The last image I'll post is that of the Iraq conflict, the Shock and Awe offensive. I'm not a veteran, so these were the closest images of war I'd ever seen. I spoke with a parent on one of the baseball teams that I coached, and he had lived and worked over in Saudi Arabia when Saddam Hussein was firing Scud missiles that direction. He talked about the evacuations and how no one could work -- most folks just drank -- and some of the fear involved. I can't even begin to imagine. Personally, I'd prefer to never see anything like that again, but reality being what it is, I most likely will.
Catastrophic events, nightmarish occurences, calamities, bizarre politics... probably not the trip down memory lane you'd want to read about, and certainly not one you'll often find here in The Realm of Possibility. Apologies, I suppose, but lately I've just been thinking of all these types of events, and how they seem to be cyclical every few years. Not that I'm waiting for the boot to drop -- sorry to be so cynical.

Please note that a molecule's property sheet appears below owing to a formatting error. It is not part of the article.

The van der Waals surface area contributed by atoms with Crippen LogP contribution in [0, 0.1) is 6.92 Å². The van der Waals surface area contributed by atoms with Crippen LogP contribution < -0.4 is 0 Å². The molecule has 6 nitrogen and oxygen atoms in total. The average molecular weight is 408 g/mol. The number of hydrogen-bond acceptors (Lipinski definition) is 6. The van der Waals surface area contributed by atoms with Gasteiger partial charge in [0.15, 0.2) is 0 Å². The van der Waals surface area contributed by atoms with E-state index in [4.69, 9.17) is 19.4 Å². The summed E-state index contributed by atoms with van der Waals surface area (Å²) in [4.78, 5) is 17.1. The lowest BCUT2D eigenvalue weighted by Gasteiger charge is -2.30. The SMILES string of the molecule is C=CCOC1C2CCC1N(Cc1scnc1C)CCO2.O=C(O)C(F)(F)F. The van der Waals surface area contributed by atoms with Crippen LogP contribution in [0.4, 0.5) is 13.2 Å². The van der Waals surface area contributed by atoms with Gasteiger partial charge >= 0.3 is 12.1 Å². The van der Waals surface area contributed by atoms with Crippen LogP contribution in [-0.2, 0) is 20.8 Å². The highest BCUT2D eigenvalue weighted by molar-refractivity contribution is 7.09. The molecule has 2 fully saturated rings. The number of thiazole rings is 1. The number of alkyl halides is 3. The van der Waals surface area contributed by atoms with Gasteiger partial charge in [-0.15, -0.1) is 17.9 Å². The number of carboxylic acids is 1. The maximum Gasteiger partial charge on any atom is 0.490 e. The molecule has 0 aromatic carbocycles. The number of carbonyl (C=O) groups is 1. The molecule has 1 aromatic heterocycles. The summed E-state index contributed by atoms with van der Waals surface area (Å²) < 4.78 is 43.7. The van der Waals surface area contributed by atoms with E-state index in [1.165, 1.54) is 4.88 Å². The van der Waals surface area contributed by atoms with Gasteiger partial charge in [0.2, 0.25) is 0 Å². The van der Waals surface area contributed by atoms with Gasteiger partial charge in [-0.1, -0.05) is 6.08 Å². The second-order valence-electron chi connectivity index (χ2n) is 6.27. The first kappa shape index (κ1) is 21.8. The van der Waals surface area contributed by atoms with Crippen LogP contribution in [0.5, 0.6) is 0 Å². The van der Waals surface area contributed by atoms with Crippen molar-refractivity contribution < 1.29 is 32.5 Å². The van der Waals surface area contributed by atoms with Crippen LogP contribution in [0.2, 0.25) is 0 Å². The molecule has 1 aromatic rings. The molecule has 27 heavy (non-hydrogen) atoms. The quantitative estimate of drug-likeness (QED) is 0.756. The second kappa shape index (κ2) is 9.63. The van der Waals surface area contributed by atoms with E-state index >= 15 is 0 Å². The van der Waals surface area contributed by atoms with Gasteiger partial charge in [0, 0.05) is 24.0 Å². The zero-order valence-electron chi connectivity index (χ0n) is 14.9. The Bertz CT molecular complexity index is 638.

What indelible images of the past do you have? I know I've missed a few what with space shuttles exploding and genocides on different continents and volcanoes erupting. Points given for any happy ones. Many, many points. I think I could use a coke and a smile now.

8 comments:

Milly said...

The Vietnam War will forever be embedded in my mind. I remember watching TV and wonder why we were there. I remember seeing the men coming off the planes so dead some alive. I remember those bracelets and peace signs. Now as I talk with the veterans I have a more tender heart for those boys that risked their young lives for this country. Agent Orange has left one of the men that I love to talk with in pain. Too bad a lot of the data is gone.